The latest addition to Amazon Web Services (AWS) is a Business Intelligence (BI) tool called Amazon QuickSight. Built directly into AWS, QuickSight makes it easy to build visualizations, perform ad-hoc analysis and quickly get business insights from your data. We think QuickSight will take the market by storm because of its feature set, pricing and integration. This is the first in a series of posts on how to use Amazon QuickSight.
QuickSight is unique in that it allows you to join structured and unstructured data to create quick, meaningful visualizations from data that is stored in across many data sources such as databases, data warehouses and flat files. It enables the correlation of items like logs to user information and much more.
Pricing for Amazon QuickSight is unbelievably reasonable given it’s power. At US $9 per month per user, QuickSight creates a low barrier to entry for Business Intelligence. QuickSight requires a yearly commitment; however, there is a 60 day free trial for up to four users.
First things first: Unlike any other AWS service, you have to register for QuickSight (QS). QS is not available for role-based access and therefore federated user accounts don’t have access. You must use an IAM User account to access QS. While you can use the root account, we only suggest doing so in dire situations.
QuickSight requires read access to your resources. When registering for QS you are prompted to allow access to one or all resources that QS can connect to natively. These resources are Relational Database Service (RDS),
Would you like our help getting started with QuickSight? Call us at (800) 931-8354.
QuickSight allows you to ingest 1GB of data by default. If you need more storage, which is likely, you must request a limit increase. Simply request a larger SPICE limit from the AWS support center.
You must create a data set in QS before you can visualize anything. There are many types and ways to ingest data sets. In this first part I describe working with S3.
We took a small but interesting data set from the Internet in CSV format and uploaded it to our data lake bucket. From there we built a QuickSight manifest file. Many file formats are available such as the Redshift manifest file format. However, we chose to use the QuickSight manifest file format. The following is an example JSON file that we used to tell QS to ingest all the data from our bucket directory:
This manifest tells QS to ingest the CSV data from the S3 bucket rbn-datalake within the directory interesting-data. It also instructs QS that there is a header in these files, and sets our text qualifier to default and the delimiter to a comma. You can ingest multiple files at once by adding to the array or by using the URIprefixes object within fileLocations for QuickSight to scan and ingest all objects that match the format.
To create a data set in QuickSight, select the Manage data button at the top right-hand side of the dashboard. You will be prompted for a data set name and a manifest file. You can specify a URL or upload the manifest file. Once your input is entered you can edit or visualize your data. Once our data was ingested we validated that the data looked correct with the data set editor. To get to the data set editor after data has been entered, select your data set from the Manage data sets view and select Edit data set.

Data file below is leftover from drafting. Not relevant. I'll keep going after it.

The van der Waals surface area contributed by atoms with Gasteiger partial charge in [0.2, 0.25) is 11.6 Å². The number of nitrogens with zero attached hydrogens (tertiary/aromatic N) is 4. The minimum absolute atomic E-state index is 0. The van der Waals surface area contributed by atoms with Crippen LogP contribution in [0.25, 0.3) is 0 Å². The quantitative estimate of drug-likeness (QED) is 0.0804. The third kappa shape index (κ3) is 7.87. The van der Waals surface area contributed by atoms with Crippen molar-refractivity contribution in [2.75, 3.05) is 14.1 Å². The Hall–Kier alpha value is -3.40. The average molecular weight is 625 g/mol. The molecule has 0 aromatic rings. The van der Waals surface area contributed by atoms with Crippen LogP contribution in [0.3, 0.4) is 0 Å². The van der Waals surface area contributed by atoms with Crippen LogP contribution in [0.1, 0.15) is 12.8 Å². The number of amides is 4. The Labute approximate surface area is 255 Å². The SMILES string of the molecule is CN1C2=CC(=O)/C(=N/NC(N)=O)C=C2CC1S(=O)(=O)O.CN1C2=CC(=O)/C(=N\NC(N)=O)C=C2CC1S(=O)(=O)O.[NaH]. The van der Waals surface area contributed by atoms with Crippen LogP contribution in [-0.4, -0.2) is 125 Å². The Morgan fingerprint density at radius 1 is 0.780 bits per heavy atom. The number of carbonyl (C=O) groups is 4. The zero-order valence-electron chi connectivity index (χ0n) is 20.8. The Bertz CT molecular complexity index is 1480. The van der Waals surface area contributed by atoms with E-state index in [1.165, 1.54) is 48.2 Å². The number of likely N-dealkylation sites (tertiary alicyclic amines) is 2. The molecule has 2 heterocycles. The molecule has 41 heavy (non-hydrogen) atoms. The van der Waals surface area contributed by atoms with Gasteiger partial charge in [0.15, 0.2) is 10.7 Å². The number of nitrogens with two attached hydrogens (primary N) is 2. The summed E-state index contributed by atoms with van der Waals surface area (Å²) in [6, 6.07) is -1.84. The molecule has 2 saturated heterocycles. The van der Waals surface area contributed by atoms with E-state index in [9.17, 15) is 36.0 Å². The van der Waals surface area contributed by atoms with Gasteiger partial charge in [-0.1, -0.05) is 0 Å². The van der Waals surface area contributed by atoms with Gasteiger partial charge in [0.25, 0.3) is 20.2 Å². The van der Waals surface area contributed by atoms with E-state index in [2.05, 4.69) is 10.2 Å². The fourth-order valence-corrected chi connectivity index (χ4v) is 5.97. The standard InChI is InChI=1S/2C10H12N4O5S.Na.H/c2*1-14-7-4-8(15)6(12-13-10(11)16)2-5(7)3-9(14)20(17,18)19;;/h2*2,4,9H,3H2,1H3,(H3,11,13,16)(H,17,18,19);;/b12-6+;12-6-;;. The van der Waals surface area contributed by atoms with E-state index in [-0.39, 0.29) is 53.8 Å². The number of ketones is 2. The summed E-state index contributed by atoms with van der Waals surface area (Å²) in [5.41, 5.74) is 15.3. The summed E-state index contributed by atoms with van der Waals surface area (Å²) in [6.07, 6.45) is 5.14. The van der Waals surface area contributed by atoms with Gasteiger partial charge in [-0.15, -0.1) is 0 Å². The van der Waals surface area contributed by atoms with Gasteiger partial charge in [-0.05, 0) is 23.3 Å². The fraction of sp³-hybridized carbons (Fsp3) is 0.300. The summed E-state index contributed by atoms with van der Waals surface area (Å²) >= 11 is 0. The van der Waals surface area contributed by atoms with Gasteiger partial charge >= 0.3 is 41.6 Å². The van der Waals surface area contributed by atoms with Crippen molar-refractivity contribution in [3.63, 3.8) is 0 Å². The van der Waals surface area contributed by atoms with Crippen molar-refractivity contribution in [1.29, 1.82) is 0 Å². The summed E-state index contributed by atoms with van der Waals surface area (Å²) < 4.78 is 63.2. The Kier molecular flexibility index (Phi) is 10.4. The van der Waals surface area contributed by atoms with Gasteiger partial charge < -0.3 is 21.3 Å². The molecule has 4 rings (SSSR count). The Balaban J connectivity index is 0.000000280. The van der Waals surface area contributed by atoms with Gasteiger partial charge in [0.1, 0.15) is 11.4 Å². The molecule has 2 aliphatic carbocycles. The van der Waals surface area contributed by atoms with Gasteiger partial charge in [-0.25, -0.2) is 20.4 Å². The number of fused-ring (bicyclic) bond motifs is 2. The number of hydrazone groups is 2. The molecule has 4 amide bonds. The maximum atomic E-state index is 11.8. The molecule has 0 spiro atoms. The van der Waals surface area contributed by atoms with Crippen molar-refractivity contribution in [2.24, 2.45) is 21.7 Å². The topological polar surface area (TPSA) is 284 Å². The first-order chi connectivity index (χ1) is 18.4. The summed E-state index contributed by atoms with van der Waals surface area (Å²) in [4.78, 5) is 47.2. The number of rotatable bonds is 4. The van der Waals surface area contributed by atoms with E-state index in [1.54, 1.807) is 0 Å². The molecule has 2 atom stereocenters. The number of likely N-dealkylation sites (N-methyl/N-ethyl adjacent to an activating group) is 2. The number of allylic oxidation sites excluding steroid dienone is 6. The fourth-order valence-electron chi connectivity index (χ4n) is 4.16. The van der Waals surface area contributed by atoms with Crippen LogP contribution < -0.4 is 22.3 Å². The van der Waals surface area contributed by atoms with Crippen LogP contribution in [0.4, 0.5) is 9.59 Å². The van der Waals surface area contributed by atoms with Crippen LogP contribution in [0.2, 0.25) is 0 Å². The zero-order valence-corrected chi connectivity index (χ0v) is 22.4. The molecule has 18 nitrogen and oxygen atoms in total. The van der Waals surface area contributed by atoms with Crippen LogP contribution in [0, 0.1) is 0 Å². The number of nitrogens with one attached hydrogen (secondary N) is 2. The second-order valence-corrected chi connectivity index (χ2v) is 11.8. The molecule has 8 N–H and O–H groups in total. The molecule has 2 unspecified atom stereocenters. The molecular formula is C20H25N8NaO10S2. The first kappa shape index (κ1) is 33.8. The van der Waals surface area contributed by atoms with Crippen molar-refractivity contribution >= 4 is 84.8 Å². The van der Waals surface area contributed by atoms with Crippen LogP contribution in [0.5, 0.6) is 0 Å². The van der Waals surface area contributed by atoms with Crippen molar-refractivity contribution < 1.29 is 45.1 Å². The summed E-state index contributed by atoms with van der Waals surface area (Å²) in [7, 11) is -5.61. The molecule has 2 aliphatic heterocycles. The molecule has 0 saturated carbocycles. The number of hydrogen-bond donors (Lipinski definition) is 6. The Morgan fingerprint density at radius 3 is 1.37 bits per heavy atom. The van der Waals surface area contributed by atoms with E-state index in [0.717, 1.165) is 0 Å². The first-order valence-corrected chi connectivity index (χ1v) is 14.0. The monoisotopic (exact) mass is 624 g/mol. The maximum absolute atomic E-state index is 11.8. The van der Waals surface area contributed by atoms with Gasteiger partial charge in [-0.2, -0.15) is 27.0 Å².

You can visualize your data directly after ingestion from the link provided or create an analysis from the main dashboard. In the upper left-hand corner select New analysis and choose your data set. You are prompted to either refresh, edit, delete or share your data, as well as the option to create an analysis. Select Create an analysis. You are taken to the analysis screen, and QuickSight automatically starts to graph your data. You can select a particular graph type and your metrics.
To create meaningful graphs you need some type of metric. QS will automatically determine which fields are metrics and which are measures. If your data does not have any metrics, you can easily turn any of the data types, strings, dates, integers or decimals into a metric with QuickSight. On the left-hand side of the analysis screen there is a field list, which represents columns of data. On each field name you can select the field and also a dropdown. Within the dropdown you have the option to convert to metric. Numerical or date-based measures allow you to graph aggregates of the data. When converting a string to a metric you only get a count.
At the top of the analysis screen is the Field Well. Clicking on the white space or labels of this field will expand or collapse this area of the analysis tool. The Field Well shows the fields applied for the measure, metric and dimensions of the graph. You can select multiple fields for metrics and measures on some graph types where applicable.
The visualization area can be modified to add a title and description, as well as more visualizations. In the upper left-hand corner of the console there’s an add sign, which opens a dropdown, enabling you to add these items. If you add another visualization you’ll be able to organize and resize the tiles as you see fit. Below is a example of the interface with multiple visualizations (click to enlarge).
In my next blog post I’ll cover:
Making alterations to data
Ingesting from RDS and Redshift